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Vintage Year

WynkoopBy Bennie L. Wynkoop

-- On Dec. 5, 2005 – two days before my 52nd birthday – the alarm woke me at 4 a.m.  After checking the weather outside in Virginia Beach, Va., I got dressed and started packing my hunting gear in the truck. My son’s friend, Robert, showed up around 4:15 to catch a ride to Bent Barrel Hunt Club in Sussex County.

Whenever Robert and I hunt together, usually from adjacent stands, one of us always gets a nice deer.

After stopping for coffee and sandwiches, we reached the clubhouse around 6:10 and put our names on the hunting sheet.

The hunt master decided we’d do two hunts that day, the first on a tract in Jarrett and the second on the club’s “640,” one of our favorite spots. After the stands were drawn, we all drove to the Jarrett piece and took up our positions. Robert and I drew adjacent stands, and we both opted to take our climbers.

Upon arriving at the hunt site, we were pleased to see that loggers had thinned out the pine trees, which allowed for more visibility.

We’d been in our stands about 45 minutes when I heard Robert fire three times. Twenty minutes later, he shot again. I yelled over to him, asking if he was okay, and he answered that he’d shot a 6-pointer.

When the hunt was over, he and I went back to the clubhouse to check-in Robert’s deer, while the rest of the club members proceeded on to the next parcel. After hanging the deer in the skinning shed, we got to the 640 and drew the very last stands, which required about a three-quarter-mile walk.

We shouldered our climbers and took off in search of climbable trees. Robert dropped off first. I went another 150 yards and found a nice tree on the edge of the cutover. I climbed about 30 feet, high enough to even see Robert in his stand in the distant hardwoods.

Ninety minutes into the hunt, just as I started to take off my jacket, I heard a noise over my right shoulder. I turned and saw two large bucks jumping through the cutover about 80 yards from me. I stood up and realized they were quartering away from me and that they would soon cross a freshly cut path. I waited until they hit the path. I fired two shots at the first buck and one at the second.

The first buck jumped into the thicket; the second one turned and ran back across the cutover and into the woods.  Robert, who’d been watching, called me on the radio to say he thought I’d hit the first deer.

I waited about 40 minutes before getting down and walking to the landmark – a blowdown – I’d fixed in my mind. When I thought I’d reached the fallen tree, I waded into the knee-high thicket. An hour later, having found no sign whatsoever, I decided to retrieve my climber and return to the truck. I passed Robert on the way back and told him I couldn’t find any blood or hair.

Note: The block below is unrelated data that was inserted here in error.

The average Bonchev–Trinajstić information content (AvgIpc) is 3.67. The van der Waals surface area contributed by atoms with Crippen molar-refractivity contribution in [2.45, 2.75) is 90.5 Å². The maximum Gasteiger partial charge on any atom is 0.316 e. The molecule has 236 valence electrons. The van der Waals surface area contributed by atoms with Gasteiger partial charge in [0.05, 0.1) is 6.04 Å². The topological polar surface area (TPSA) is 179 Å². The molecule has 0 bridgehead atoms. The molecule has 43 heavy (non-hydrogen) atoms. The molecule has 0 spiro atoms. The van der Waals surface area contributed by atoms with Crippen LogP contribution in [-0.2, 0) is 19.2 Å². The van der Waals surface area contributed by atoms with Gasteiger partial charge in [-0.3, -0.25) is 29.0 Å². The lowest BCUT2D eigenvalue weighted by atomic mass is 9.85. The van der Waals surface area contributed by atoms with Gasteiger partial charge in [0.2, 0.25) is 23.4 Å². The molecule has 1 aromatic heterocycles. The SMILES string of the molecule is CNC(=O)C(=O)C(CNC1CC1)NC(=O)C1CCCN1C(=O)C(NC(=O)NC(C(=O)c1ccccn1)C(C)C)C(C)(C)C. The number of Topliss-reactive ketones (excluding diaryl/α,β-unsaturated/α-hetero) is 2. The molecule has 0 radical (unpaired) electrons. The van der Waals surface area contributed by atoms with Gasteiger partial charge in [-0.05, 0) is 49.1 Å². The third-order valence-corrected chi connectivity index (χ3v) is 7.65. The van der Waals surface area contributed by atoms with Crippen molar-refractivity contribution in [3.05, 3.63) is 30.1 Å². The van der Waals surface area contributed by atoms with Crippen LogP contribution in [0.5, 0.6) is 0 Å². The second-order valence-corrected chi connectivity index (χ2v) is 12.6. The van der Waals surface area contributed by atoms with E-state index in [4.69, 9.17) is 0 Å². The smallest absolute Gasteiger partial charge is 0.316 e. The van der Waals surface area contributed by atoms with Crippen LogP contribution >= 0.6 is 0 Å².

I made it to the other side of the cutover and sat down to take a drink of water. Since it was only about 3:15, I decided to walk the other side of the cutover and maybe push a deer to Robert. Along the way, I came upon a path that looked like the one the deer were crossing earlier, so I took it.

Soon afterward, I realized that my initial search had been in the wrong place. I looked toward my stand, looked at Robert’s, and then triangulated until I found a trail leading into some heavy brush. About 30 yards down that trail, I spotted my deer on the ground. It was an 11-pointer – the biggest buck I’ve taken in 18 years of hunting.

But that wasn’t the end of my good fortune in 2005.
                                                
On Dec.17, our club got to hunt a farmer’s 3-year-old cutover outside Franklin (in South Hampton County). It was surrounded by freshly harvested cornfields. My son, Brian, and Robert were with me that day. In all, there were about 25 hunters who surrounded the cornfield.

Forty minutes after we’d all taken our positions, the dog men released. When the hounds closest to me drew near, I heard a loud noise and saw a huge buck emerge from the cutover. He was going to loop back into the thick stuff, but he saw another set of dogs and turned my way.

The 10-pointer came within 10 yards of me. When I took the broadside shot, he fell and rose again. A second shot stopped him.

I could not believe I had a second buck to take to the taxidermist! And yet I still wasn’t done for the year.

On Dec. 31, my wife and I were discussing which New Year’s Eve party we were going to attend … after I got back from hunting that day. Robert, Brian and I were running late to get to the club; we thought we might even miss the hunt.

We arrived just as the other members were packing to leave for the first drive. The hunt master told us to take stands that overlooked a grassy area beside a large cutover. We drove the 45 minutes to Dinwiddie County and took our positions. Mine was atop a large dirt pile from which I could monitor a small creek that ran through the cutover. Brian used Robert’s climber and went about 75 yards farther down the road.

A half-hour later, I went back to my truck to get a small seat. Fifteen minutes after I returned to the dirt pile, I heard some noise in the pines behind me.

I was stunned to see four bucks a mere 20 yards away. The first one was a small 5- or 6-pointer, but the second one was a huge (23 6/8-inch-wide) 5x5. I turned and fired at the bigger buck, and he fell right there. A second shot closed the lid.

When Brian and I loaded the buck and drove to the gathering point, Robert and the rest of the gang started an auction for who was to get my lucky horseshoe, which they swore I had stuffed somewhere on my body.

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